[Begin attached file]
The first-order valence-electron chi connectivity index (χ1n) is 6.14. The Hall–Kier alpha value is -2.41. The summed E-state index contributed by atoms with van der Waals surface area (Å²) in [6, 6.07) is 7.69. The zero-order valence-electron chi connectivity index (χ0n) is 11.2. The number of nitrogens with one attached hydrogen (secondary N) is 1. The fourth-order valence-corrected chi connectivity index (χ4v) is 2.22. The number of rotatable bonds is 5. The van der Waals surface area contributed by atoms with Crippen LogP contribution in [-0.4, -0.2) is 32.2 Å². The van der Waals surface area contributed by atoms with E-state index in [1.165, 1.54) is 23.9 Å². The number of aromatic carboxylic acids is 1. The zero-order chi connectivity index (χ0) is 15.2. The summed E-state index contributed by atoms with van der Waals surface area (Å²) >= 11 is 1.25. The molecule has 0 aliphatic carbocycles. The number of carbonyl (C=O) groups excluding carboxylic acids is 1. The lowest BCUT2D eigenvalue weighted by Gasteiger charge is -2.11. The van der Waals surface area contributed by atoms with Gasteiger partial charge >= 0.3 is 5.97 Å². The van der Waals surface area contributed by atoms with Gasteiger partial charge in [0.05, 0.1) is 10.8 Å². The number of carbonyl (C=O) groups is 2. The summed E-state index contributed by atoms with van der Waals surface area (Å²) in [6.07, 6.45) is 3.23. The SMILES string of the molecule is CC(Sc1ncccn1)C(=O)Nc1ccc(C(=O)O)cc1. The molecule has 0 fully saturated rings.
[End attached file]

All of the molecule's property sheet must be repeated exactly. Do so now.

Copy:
The first-order valence-electron chi connectivity index (χ1n) is 6.14. The Hall–Kier alpha value is -2.41. The summed E-state index contributed by atoms with van der Waals surface area (Å²) in [6, 6.07) is 7.69. The zero-order valence-electron chi connectivity index (χ0n) is 11.2. The number of nitrogens with one attached hydrogen (secondary N) is 1. The fourth-order valence-corrected chi connectivity index (χ4v) is 2.22. The number of rotatable bonds is 5. The van der Waals surface area contributed by atoms with Crippen LogP contribution in [-0.4, -0.2) is 32.2 Å². The van der Waals surface area contributed by atoms with E-state index in [1.165, 1.54) is 23.9 Å². The number of aromatic carboxylic acids is 1. The zero-order chi connectivity index (χ0) is 15.2. The summed E-state index contributed by atoms with van der Waals surface area (Å²) >= 11 is 1.25. The molecule has 0 aliphatic carbocycles. The number of carbonyl (C=O) groups excluding carboxylic acids is 1. The lowest BCUT2D eigenvalue weighted by Gasteiger charge is -2.11. The van der Waals surface area contributed by atoms with Gasteiger partial charge >= 0.3 is 5.97 Å². The van der Waals surface area contributed by atoms with Gasteiger partial charge in [0.05, 0.1) is 10.8 Å². The number of carbonyl (C=O) groups is 2. The summed E-state index contributed by atoms with van der Waals surface area (Å²) in [6.07, 6.45) is 3.23. The SMILES string of the molecule is CC(Sc1ncccn1)C(=O)Nc1ccc(C(=O)O)cc1. The molecule has 0 fully saturated rings.